Friday, January 21, 2011

"KABOOM -- Embracing the Suck in a Savage Little War"

War books are a dicey proposition, especially any book about an ongoing conflict. Almost always, it seems, the author has a political ax to grind. And, really, I bet you already know how you feel about the political aspects of the Iraq war; so, doubtless, you don't need a book to help you collect your thoughts from that standpoint. By and large, I end up shying away from war books as a result.

But ever since I was transfixed by Sebastian Junger's book War and its companion movie Restrepo -- both about the current Afghanistan war -- I made an exception to the above rule. I'll still read a war book, even about a current war, as long it ditches the politics, and, instead, tells me about the soldiers involved. Because if there's one thing that gets lost in pro- and anti-war writing, it's the soldiers. And if there's one rule of life that always holds true, people are always more interesting than politics.

Junger did a hell of a job with War, getting inside the inner workings of life and death in a platoon in the deadly Korengal valley, and Restrepo brought that tale further to life, but, despite the beauty and starkness of those works, I think Matt Gallagher's done one better with his story of his time as an Army lieutenant in Iraq. KABOOM -- Embracing the Suck in a Savage Little War is exactly what it purports to be, a tale, free of pro- and anti-war politics, about the day-to-day grind, and about trying to find those little moments of zen or even, dare I say it, fun amidst the madness. And, most of all, it's about the people -- from soldiers like Specialist Haitian Sensation to PFC Das Boot to Sergeant Big Ern to Corporal Hot Wheels, and even including local Iraqis who are given faces and names and an insight into their feelings that no 24-hour-news-cycle reporter on a big cable channel will ever show you.

Oh, and there's still politics here, but it's military politics -- the divisions between the guys at the combat outposts and the ones back at the forward operating bases (FOBs), or between Gallagher and one of his superior officers after the author posts something on a blog that wasn't properly cleared through the right channels. The FOB guys, the "fobbits,"are seen as soft, not really participating in the daily madness of the war's "fucking frago"--short for "fragmentary order," or what we civilians might just call a clusterfuck. But it's an ongoing, constantly-changing clusterfuck. "Change was the norm, and this norm was called a frago," Gallagher writes. And this book is all about embracing that frago, and finding, somewhere hidden in there, the joy of being alive, the incomparable bonds that develop between soldiers in the thick of a war and the satisfaction that comes when smart, competent people work together toward a goal, even if that goal might be unattainable in the end.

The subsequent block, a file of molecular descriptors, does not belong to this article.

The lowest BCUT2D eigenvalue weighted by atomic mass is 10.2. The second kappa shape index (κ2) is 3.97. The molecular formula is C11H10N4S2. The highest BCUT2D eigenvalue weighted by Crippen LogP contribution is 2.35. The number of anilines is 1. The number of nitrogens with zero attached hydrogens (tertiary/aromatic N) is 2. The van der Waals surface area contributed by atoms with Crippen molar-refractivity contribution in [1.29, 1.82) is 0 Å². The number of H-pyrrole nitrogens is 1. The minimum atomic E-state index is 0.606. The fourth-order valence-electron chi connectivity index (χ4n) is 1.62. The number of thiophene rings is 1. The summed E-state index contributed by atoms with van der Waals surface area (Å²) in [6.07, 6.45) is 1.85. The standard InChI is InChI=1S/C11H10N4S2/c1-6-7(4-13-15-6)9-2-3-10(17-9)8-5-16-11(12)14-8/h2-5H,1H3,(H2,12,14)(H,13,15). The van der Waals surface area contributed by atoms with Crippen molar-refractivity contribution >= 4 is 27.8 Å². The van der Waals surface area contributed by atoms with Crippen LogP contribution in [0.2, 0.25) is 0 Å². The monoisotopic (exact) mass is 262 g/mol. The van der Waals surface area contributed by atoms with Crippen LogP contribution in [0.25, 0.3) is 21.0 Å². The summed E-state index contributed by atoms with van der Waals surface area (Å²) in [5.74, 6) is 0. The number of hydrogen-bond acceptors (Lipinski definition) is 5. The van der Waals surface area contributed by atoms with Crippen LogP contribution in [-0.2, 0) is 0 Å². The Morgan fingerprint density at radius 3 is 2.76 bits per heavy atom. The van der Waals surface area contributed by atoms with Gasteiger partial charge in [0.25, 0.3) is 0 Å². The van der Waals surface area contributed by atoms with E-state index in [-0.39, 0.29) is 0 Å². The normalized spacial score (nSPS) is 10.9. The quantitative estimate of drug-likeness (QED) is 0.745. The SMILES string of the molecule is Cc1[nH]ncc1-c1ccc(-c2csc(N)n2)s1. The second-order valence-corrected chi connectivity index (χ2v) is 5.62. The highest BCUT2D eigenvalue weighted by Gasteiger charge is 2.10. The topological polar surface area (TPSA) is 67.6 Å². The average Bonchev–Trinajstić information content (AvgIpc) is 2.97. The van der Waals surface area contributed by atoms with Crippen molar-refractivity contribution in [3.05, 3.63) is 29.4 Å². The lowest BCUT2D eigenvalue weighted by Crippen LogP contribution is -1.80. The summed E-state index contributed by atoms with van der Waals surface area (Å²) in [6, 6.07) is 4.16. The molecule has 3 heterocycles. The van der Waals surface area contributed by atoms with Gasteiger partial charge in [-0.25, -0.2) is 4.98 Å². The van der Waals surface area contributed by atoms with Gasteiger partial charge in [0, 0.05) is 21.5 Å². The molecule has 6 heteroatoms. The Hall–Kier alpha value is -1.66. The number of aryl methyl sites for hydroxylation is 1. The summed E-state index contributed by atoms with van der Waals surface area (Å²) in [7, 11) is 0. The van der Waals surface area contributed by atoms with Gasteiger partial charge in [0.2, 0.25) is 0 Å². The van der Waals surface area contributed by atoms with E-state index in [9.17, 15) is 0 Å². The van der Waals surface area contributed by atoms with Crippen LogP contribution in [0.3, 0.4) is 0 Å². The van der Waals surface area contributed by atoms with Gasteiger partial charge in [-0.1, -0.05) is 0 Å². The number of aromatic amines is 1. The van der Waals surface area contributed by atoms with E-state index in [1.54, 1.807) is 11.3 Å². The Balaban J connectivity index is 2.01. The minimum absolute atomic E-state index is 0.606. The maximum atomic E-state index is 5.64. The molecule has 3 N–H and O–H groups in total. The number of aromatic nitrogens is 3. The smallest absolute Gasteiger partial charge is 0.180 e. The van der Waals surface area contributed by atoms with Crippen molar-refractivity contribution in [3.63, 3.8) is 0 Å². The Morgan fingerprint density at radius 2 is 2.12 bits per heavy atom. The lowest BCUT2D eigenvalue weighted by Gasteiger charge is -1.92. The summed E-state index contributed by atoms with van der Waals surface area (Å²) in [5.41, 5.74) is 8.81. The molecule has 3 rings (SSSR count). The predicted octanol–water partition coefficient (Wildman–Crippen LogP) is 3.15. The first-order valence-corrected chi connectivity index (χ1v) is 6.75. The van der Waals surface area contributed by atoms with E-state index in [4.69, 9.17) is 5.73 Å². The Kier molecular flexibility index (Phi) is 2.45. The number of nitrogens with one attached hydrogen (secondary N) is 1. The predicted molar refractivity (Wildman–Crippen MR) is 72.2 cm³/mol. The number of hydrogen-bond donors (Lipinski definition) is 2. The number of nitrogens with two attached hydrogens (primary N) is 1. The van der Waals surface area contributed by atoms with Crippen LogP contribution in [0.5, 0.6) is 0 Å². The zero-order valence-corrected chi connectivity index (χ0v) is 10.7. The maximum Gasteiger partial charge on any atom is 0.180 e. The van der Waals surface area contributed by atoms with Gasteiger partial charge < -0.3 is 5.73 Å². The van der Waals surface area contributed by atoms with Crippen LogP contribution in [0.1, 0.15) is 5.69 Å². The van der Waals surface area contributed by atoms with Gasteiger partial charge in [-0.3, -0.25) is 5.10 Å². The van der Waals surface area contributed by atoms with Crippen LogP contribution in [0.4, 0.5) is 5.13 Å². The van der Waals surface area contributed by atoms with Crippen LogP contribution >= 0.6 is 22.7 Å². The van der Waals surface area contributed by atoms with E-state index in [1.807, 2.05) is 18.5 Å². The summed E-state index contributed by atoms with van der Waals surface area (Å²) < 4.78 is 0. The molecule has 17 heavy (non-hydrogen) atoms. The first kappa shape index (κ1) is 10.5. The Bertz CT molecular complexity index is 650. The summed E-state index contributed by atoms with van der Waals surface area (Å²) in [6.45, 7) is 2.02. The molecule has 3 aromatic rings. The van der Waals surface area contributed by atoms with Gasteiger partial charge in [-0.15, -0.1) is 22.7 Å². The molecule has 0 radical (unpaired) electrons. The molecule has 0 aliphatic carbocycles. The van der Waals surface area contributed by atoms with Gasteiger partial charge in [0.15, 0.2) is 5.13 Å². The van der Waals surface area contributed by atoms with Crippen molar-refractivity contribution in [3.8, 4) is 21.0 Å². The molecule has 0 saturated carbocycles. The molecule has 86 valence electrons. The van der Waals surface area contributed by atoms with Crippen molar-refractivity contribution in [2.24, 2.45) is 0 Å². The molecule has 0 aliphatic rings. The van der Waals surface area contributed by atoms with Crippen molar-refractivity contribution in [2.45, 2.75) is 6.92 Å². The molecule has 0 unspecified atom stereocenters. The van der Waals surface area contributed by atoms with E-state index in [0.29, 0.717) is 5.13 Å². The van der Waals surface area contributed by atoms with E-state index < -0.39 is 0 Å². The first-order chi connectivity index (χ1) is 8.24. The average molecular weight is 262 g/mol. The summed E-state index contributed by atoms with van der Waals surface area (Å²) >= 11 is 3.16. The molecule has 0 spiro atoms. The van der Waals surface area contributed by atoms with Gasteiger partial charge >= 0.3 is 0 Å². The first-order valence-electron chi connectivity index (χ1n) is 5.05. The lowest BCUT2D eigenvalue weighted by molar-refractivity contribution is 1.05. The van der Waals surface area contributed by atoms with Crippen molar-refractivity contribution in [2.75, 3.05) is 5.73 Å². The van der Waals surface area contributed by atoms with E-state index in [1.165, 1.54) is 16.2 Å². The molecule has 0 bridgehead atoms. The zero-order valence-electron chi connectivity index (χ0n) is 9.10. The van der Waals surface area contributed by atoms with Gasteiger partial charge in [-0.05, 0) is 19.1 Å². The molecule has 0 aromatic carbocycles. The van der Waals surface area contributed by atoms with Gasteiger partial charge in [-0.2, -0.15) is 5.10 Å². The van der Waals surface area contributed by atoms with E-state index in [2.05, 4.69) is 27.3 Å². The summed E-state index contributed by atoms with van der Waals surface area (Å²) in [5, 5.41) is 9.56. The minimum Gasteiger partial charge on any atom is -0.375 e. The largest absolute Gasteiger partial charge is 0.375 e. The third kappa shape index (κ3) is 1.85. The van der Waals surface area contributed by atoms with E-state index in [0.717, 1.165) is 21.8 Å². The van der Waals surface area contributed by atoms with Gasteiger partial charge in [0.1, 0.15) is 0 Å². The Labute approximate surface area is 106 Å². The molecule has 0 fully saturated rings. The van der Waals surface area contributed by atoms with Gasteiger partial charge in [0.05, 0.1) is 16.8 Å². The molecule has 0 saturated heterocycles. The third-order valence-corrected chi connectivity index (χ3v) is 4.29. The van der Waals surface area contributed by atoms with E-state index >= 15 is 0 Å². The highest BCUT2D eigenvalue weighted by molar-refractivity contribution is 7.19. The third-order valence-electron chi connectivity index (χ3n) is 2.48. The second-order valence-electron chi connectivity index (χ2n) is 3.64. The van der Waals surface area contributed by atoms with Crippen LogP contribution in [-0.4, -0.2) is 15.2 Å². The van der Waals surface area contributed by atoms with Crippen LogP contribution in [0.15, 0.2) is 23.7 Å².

I like to think that, as I did, any reader would finish this book with a profound respect for these soldiers, no matter how much one opposes the war they are fighting in. And that respect comes along with more than a few moments of laughing so hard you're crying from various stories: of the exploits of the unit's 300-pound polygamist Iraqi interpreter (nickname: "Suge Knight"); of shady, but essential, local leaders with nicknames like "Sheik Banana Hands" who obviously, in the end, had loyalties to no one but themselves; of energy-drink consumption at hallucinatory levels, to fight off exhaustion from sleep-deprivation at near death-inducing levels; and of the proper technique for turning your drink bottle into a urinal, and the proper amount of laughter and verbal abuse to rain down upon the guy who does not follow those instructions properly.

You hear the line all the time about supporting the troops no matter what you think of the war, and it's a laudable concept, but until I read this book and War, I don't think I really had any clue what these soldiers are experiencing on a day-to-day basis. We owe them our gratitude and admiration, no matter what you think of the orders they are being given.

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